Last weekend (14-16 August), DiS made its now traditional annual visit to Leicester's Summer Sundae Weekender, curated the Rising Stage on the Friday and even had founder Sean Adams and former editor Mike Diver spin a few tunes along the way (anyone else notice that the intros from Refused's 'New Noise' and Earl Brutus' 'Navyhead' are pretty much the same? No, OK then...).
With possibly the most eclectic line-up on the British Isles bar Latitude and a family friendly atmosphere to match, Summer Sundae Weekender has firmly established itself as possibly the UK's leading festival of its size, combining four music stages with spoken word, poetry and comedy tents aplenty, not to mention a tinnitus awareness marquee too! Oh, and did we mention the glorious sunshine that engulfed us for three days solid. Who says its grim in the midlands? Not us, that's for sure...
Among many, many highlights, DiS has selected a handful of artists both old and new that set our pulses racing round the grounds of De Montfort and back to the Asian Grub Foundation for a late night curry or three...
At precisely 3:29pm on Sunday afternoon, Monotonix were just another of those bands loved by beardy elitists with no ear for a tune. Fast forward a full five minutes and word is already spreading like wildfire that their performance on the indoor stage is THE place to be this weekend. Stripped down to little more than a pair of underpants each bar fully clothed guitarist Yonatan Gat, the Tel Aviv based trio conspire to turn their allocated half hour slot into a 65-minute showcase of shambolic mayhem and destruction. Drumkits are moved around the dancefloor with random abandon, culminating in a raucous procession not too dissimilar to the Pied Piper of Hamlin except leading the way is a sweaty lank-haired pantwearing beast called Ami Shalev. One minute he's on the bass drum being held aloft by half-a-dozen punters, the next he's standing on the barrier of the balcony, a good twenty feet or so above ground level. You don't have to be a rocket scientist to guess what happens next. In fact, there were so many uncoordinated, spontaneous moments of abject silliness and showmanship within Monotonix set that most bands wouldn't have the imagination to even watch let alone incorporate into their live set. Nevertheless, my everlasting memory will be the sight of eighteen security guards (we counted 'em) and a bemused Micachu & The Shapes looking nonplussed on the stage as all hell breaks out around them wondering how Monotonix are going to be removed in time for them to start their set. You really did have to be there.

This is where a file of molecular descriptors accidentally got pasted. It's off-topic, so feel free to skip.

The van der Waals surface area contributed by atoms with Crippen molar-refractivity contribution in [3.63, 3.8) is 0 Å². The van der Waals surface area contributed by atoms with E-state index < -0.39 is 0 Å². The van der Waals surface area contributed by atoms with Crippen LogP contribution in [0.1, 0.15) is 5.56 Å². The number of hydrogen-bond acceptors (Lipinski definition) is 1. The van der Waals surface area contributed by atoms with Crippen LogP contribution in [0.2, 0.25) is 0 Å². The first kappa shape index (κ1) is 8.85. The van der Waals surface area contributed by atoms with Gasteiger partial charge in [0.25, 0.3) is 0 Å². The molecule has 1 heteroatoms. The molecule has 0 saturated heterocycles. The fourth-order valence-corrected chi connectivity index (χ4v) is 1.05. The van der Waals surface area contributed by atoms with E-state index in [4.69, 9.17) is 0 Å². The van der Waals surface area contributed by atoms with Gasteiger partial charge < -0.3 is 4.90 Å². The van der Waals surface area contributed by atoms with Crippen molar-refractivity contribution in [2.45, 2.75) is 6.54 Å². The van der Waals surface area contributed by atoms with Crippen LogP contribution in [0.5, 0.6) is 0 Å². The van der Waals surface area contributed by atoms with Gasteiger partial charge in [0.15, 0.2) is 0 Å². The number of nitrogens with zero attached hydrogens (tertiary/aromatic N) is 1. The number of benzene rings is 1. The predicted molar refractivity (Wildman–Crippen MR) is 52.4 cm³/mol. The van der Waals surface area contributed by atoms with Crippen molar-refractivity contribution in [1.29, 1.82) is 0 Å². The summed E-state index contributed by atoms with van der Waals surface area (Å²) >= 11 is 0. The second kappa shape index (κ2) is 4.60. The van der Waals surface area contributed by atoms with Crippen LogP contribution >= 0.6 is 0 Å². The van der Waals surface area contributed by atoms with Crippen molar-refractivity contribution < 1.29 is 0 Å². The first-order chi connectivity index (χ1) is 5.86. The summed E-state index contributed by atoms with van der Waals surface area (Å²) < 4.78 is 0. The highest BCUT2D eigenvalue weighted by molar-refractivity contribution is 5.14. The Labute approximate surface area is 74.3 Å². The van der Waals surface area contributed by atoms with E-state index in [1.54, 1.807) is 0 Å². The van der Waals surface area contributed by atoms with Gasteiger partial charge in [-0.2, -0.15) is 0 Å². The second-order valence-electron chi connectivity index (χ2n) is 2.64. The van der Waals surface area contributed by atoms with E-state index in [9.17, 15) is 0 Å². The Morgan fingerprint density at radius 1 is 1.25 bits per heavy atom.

Video:Monotonix (live at Summer Sundae 2009)
Undoubtedly the musical highlight of this weekend's festivities belonged to Leeds current finest foursome Wild Beasts. Their step up into major league territories for 2010 already pretty much assured courtesy of (possibly) this year's finest album Two Dancers, their live show has also developed into a more accomplished beast along the way. While the set is expectedly heavy with their more recent material, sparkling versions of 'The Devil's Crayon' and 'Brave Buoyant Bulging Clairvoyants' even made this first album cynic dig out his dusty, rarely played copy of Limbo Panto upon returning home Monday morning. Nevertheless, if 'We Still Got The Taste Dancing On Our Tongues' isn't a top five single by the time Big Ben chimes out 2009, I'm a one-legged Chinaman. Simply phenomenal.
My Latest Novel